I had a very pleasant surprise over the past couple of days. I had an occasion to contact a company’s customer service department, fully expecting to be shut down. Instead, I received prompt and effective information. Here’s the kicker; the brand went out of business two years ago!

Three years ago, Mrs. P and I had our master bathroom remodeled. The work was done by our all-around handy-man who is an amazing story himself. The one step he did not complete was the doors on the under-vanity cabinets.  He ordered the doors, but they would not be delivered until after the rest of the job was complete. Although he offered to come back to paint and install the doors, we told him we could handle it.

Well procrastination is our middle name. The doors arrived in June 2008, but they have sat, untouched and unopened in their shipping box until this past weekend.  Mrs. P painted them. I took a look at the hinges that came in the package. I could easily see how they connected to the doors, but I couldn’t figure out how they connected to the frame. No instructions were included.

Two of the mystery hinges

When I Googled the manufacturer, I discovered the company has been out of business since 2009. They still maintained a Web page and an email address for warranty concerns. I sent them an email. I also discovered through that email that the division was part of a larger company that was still in business. So I went to one of the other brands and send them an email also.

I really didn’t think I was going to get anything out of them, so I was very surprised when I received two emails and a phone call today, resulting from each of my emails. They sent me a diagram and installation instructions.

So a big “attaboy” to Meagan and Debbie at Masco Cabinetry Company. Thanks for your help!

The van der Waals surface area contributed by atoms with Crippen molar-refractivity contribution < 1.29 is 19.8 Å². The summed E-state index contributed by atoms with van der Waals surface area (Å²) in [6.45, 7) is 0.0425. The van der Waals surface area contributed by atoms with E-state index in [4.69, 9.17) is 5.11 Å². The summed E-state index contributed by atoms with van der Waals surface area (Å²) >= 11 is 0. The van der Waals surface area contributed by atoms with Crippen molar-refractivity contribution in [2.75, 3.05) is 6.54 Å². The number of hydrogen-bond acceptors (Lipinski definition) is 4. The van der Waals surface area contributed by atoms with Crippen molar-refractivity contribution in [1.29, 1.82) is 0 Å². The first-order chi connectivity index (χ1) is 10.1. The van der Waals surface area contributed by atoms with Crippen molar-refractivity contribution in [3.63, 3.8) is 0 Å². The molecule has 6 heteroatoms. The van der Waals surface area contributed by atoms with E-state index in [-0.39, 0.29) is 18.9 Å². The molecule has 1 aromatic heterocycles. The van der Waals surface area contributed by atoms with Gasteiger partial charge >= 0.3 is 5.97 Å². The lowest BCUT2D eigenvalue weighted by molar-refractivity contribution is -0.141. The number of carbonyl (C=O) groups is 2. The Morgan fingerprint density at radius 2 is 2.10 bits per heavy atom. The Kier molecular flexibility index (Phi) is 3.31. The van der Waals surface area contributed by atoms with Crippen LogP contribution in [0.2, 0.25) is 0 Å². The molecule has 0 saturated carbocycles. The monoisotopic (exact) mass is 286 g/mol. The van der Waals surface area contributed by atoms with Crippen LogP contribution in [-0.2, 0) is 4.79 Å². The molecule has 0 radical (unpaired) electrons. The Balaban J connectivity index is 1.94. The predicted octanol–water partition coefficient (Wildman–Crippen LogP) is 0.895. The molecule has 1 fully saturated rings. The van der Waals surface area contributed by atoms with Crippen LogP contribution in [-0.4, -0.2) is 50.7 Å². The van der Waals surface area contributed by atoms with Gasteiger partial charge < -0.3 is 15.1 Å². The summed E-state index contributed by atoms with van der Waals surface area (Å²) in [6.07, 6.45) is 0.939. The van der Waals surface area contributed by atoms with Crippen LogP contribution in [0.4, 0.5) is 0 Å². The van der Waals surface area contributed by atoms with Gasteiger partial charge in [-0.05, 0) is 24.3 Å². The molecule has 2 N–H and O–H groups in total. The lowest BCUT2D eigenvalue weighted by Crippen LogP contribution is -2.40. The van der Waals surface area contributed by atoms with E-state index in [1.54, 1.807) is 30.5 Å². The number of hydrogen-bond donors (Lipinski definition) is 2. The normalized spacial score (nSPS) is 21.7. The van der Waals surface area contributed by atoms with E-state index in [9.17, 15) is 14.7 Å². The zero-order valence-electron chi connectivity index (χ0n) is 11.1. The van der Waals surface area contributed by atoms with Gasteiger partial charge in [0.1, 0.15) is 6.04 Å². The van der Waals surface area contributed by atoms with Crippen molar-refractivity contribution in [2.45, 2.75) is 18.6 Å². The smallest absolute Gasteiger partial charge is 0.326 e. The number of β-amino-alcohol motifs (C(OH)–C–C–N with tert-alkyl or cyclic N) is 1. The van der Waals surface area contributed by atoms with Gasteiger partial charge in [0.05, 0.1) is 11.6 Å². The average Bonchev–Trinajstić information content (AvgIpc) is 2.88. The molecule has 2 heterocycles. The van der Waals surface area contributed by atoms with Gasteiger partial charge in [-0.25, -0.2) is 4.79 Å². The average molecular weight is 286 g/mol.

On a roll…t-p roll, that is.

For some reason, I have taken note of some recent TV commercials, advertising, of all things, toilet paper. It is probably one of the least glamorous products to try to advertise. As important as it is to all of us, it is not easy to discuss.

Here is one that caught my eye last week.

The history of television advertising is full of famous and effective positioning statements.

“You deserve a break today.”

“When it absolutely, positively needs to be there in the morning.”

“The real thing.”

“Tastes better. Less filling.”

So where does this implied slogan fit in?

 “Our toilet paper won’t stick to your ass!”

Clever.

And here is a trend that I missed out on completely. Apparently, there legions of people who consider a roll of toilet paper unsightly.

I know it doesn’t look very good on a tree in your front yard, but on a roll in your bathroom? It would have never occurred to me. Maybe that’s why I’m not making the big bucks in the TP industry.

Tebow and Toyota

So what was all the fuss?

Someone at Focus on the Family deserves a raise. As I mentioned before, I am not a fan of that group, but I do have to take my hat off to their semi-brilliant publicity move over the past two weeks.

Some women’s groups went rabid-squirrel crazy over the very idea that Tim Tebow would do a Superbowl ad, supposedly opposing abortion. Of course, none of the screaming harpies had ever seen the ad, but why let that be a problem? If you saw the Tim and Pam Tebow Superbowl ad, you might ask yourself, “So what’s the big deal?” Good question.

The ad was as harmless as can be, which is pretty much what I expected.

If you missed it, here it is:

The ad was so mild that some “pundits” are saying the group didn’t get it’s money’s worth for the $2.5 million they spent. Wrongo!  They got two weeks of free, headline publicity, provided by the very people who hate them.

They got their money’s worth and more before the game ever began. Slick move!

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Speaking of ads, 183 Toyota dealers around the Southeast have cancelled their advertising schedule with local ABC station as punishment for ABC’s coverage of the automakers recall problem.